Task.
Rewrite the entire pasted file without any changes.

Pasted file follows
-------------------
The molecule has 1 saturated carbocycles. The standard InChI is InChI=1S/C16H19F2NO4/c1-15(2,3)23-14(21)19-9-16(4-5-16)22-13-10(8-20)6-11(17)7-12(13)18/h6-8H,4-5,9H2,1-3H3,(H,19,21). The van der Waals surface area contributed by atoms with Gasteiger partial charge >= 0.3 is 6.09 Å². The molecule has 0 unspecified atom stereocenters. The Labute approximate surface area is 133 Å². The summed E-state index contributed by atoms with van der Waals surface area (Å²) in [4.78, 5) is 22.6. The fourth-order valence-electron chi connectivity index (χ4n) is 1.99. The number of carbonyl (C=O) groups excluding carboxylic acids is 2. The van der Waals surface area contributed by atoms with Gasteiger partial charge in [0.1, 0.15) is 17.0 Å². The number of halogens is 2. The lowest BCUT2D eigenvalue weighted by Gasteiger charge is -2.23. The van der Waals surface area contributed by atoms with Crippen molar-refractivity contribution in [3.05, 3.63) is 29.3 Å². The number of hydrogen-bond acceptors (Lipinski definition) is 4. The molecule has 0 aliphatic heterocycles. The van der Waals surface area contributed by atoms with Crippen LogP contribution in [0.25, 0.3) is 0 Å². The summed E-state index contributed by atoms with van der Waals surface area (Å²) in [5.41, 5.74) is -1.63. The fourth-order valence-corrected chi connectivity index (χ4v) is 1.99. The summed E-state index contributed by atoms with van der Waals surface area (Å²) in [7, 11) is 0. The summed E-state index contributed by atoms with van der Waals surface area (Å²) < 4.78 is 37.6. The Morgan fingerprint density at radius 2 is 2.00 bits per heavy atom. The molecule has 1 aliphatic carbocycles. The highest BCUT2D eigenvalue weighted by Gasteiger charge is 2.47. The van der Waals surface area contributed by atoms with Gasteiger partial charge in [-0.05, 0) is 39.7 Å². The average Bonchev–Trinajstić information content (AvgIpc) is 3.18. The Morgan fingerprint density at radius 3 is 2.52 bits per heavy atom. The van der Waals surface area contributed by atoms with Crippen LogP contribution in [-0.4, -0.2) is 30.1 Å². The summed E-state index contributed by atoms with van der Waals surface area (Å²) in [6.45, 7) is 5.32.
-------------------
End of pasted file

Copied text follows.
The molecule has 1 saturated carbocycles. The standard InChI is InChI=1S/C16H19F2NO4/c1-15(2,3)23-14(21)19-9-16(4-5-16)22-13-10(8-20)6-11(17)7-12(13)18/h6-8H,4-5,9H2,1-3H3,(H,19,21). The van der Waals surface area contributed by atoms with Gasteiger partial charge >= 0.3 is 6.09 Å². The molecule has 0 unspecified atom stereocenters. The Labute approximate surface area is 133 Å². The summed E-state index contributed by atoms with van der Waals surface area (Å²) in [4.78, 5) is 22.6. The fourth-order valence-electron chi connectivity index (χ4n) is 1.99. The number of carbonyl (C=O) groups excluding carboxylic acids is 2. The van der Waals surface area contributed by atoms with Gasteiger partial charge in [0.1, 0.15) is 17.0 Å². The number of halogens is 2. The lowest BCUT2D eigenvalue weighted by Gasteiger charge is -2.23. The van der Waals surface area contributed by atoms with Crippen molar-refractivity contribution in [3.05, 3.63) is 29.3 Å². The number of hydrogen-bond acceptors (Lipinski definition) is 4. The molecule has 0 aliphatic heterocycles. The van der Waals surface area contributed by atoms with Crippen LogP contribution in [0.25, 0.3) is 0 Å². The summed E-state index contributed by atoms with van der Waals surface area (Å²) in [5.41, 5.74) is -1.63. The fourth-order valence-corrected chi connectivity index (χ4v) is 1.99. The summed E-state index contributed by atoms with van der Waals surface area (Å²) in [7, 11) is 0. The summed E-state index contributed by atoms with van der Waals surface area (Å²) < 4.78 is 37.6. The Morgan fingerprint density at radius 2 is 2.00 bits per heavy atom. The molecule has 1 aliphatic carbocycles. The highest BCUT2D eigenvalue weighted by Gasteiger charge is 2.47. The van der Waals surface area contributed by atoms with Gasteiger partial charge in [-0.05, 0) is 39.7 Å². The average Bonchev–Trinajstić information content (AvgIpc) is 3.18. The Morgan fingerprint density at radius 3 is 2.52 bits per heavy atom. The van der Waals surface area contributed by atoms with Crippen LogP contribution in [-0.4, -0.2) is 30.1 Å². The summed E-state index contributed by atoms with van der Waals surface area (Å²) in [6.45, 7) is 5.32.